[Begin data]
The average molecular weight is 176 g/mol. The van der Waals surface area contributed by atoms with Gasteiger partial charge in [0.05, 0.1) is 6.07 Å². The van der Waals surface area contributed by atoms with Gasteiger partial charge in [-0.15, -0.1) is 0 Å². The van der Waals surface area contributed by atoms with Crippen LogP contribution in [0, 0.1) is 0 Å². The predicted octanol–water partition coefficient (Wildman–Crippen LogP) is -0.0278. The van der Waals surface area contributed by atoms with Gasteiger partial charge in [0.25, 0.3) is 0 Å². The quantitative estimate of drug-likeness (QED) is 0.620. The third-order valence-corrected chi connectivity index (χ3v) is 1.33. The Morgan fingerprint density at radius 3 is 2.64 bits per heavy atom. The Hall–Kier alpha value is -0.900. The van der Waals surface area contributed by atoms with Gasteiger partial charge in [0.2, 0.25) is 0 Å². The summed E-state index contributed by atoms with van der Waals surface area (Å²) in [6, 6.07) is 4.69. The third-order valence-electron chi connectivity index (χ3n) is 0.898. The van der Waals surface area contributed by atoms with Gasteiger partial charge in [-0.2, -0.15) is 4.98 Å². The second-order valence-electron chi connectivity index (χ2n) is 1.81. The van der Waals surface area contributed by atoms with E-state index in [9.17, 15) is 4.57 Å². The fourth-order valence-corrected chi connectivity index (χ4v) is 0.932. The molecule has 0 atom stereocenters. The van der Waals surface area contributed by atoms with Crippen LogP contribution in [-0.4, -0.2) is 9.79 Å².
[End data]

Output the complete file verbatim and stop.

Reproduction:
The average molecular weight is 176 g/mol. The van der Waals surface area contributed by atoms with Gasteiger partial charge in [0.05, 0.1) is 6.07 Å². The van der Waals surface area contributed by atoms with Gasteiger partial charge in [-0.15, -0.1) is 0 Å². The van der Waals surface area contributed by atoms with Crippen LogP contribution in [0, 0.1) is 0 Å². The predicted octanol–water partition coefficient (Wildman–Crippen LogP) is -0.0278. The van der Waals surface area contributed by atoms with Gasteiger partial charge in [0.25, 0.3) is 0 Å². The quantitative estimate of drug-likeness (QED) is 0.620. The third-order valence-corrected chi connectivity index (χ3v) is 1.33. The Morgan fingerprint density at radius 3 is 2.64 bits per heavy atom. The Hall–Kier alpha value is -0.900. The van der Waals surface area contributed by atoms with Gasteiger partial charge in [0.2, 0.25) is 0 Å². The summed E-state index contributed by atoms with van der Waals surface area (Å²) in [6, 6.07) is 4.69. The third-order valence-electron chi connectivity index (χ3n) is 0.898. The van der Waals surface area contributed by atoms with Gasteiger partial charge in [-0.2, -0.15) is 4.98 Å². The second-order valence-electron chi connectivity index (χ2n) is 1.81. The van der Waals surface area contributed by atoms with E-state index in [9.17, 15) is 4.57 Å². The fourth-order valence-corrected chi connectivity index (χ4v) is 0.932. The molecule has 0 atom stereocenters. The van der Waals surface area contributed by atoms with Crippen LogP contribution in [-0.4, -0.2) is 9.79 Å².